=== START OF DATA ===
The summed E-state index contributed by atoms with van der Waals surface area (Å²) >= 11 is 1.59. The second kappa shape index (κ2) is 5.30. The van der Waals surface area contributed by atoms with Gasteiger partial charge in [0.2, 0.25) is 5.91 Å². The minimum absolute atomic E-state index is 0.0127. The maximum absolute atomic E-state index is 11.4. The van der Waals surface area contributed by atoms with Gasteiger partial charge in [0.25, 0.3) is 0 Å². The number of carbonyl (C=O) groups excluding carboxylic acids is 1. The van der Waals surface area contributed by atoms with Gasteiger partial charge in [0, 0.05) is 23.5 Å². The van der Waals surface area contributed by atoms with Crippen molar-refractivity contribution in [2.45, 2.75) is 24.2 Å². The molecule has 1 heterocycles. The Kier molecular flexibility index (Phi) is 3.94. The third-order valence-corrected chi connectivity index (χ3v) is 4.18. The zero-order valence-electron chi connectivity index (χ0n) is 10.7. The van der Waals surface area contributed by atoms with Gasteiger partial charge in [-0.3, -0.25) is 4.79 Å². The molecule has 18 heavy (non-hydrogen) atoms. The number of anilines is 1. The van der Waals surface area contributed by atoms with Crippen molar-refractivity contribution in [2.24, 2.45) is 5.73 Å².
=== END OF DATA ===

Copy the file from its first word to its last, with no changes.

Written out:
The summed E-state index contributed by atoms with van der Waals surface area (Å²) >= 11 is 1.59. The second kappa shape index (κ2) is 5.30. The van der Waals surface area contributed by atoms with Gasteiger partial charge in [0.2, 0.25) is 5.91 Å². The minimum absolute atomic E-state index is 0.0127. The maximum absolute atomic E-state index is 11.4. The van der Waals surface area contributed by atoms with Gasteiger partial charge in [0.25, 0.3) is 0 Å². The number of carbonyl (C=O) groups excluding carboxylic acids is 1. The van der Waals surface area contributed by atoms with Gasteiger partial charge in [0, 0.05) is 23.5 Å². The van der Waals surface area contributed by atoms with Crippen molar-refractivity contribution in [2.45, 2.75) is 24.2 Å². The molecule has 1 heterocycles. The Kier molecular flexibility index (Phi) is 3.94. The third-order valence-corrected chi connectivity index (χ3v) is 4.18. The zero-order valence-electron chi connectivity index (χ0n) is 10.7. The van der Waals surface area contributed by atoms with Gasteiger partial charge in [-0.3, -0.25) is 4.79 Å². The molecule has 18 heavy (non-hydrogen) atoms. The number of anilines is 1. The van der Waals surface area contributed by atoms with Crippen molar-refractivity contribution in [2.24, 2.45) is 5.73 Å².